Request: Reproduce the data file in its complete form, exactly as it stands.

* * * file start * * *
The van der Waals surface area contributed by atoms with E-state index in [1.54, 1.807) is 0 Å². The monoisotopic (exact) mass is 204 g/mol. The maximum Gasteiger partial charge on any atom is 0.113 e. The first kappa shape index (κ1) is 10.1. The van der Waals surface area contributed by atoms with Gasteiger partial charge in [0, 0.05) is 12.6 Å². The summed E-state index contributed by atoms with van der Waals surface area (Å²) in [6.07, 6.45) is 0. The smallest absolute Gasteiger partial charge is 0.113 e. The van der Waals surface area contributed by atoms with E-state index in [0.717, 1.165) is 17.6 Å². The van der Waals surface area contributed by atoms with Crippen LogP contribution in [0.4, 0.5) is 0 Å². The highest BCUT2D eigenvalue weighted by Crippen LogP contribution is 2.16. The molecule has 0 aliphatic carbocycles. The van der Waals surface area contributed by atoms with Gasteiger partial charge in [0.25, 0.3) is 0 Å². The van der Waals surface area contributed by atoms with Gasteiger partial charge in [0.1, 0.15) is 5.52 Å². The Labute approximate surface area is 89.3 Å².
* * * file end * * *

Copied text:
The van der Waals surface area contributed by atoms with E-state index in [1.54, 1.807) is 0 Å². The monoisotopic (exact) mass is 204 g/mol. The maximum Gasteiger partial charge on any atom is 0.113 e. The first kappa shape index (κ1) is 10.1. The van der Waals surface area contributed by atoms with Gasteiger partial charge in [0, 0.05) is 12.6 Å². The summed E-state index contributed by atoms with van der Waals surface area (Å²) in [6.07, 6.45) is 0. The smallest absolute Gasteiger partial charge is 0.113 e. The van der Waals surface area contributed by atoms with E-state index in [0.717, 1.165) is 17.6 Å². The van der Waals surface area contributed by atoms with Crippen LogP contribution in [0.4, 0.5) is 0 Å². The highest BCUT2D eigenvalue weighted by Crippen LogP contribution is 2.16. The molecule has 0 aliphatic carbocycles. The van der Waals surface area contributed by atoms with Gasteiger partial charge in [0.25, 0.3) is 0 Å². The van der Waals surface area contributed by atoms with Gasteiger partial charge in [0.1, 0.15) is 5.52 Å². The Labute approximate surface area is 89.3 Å².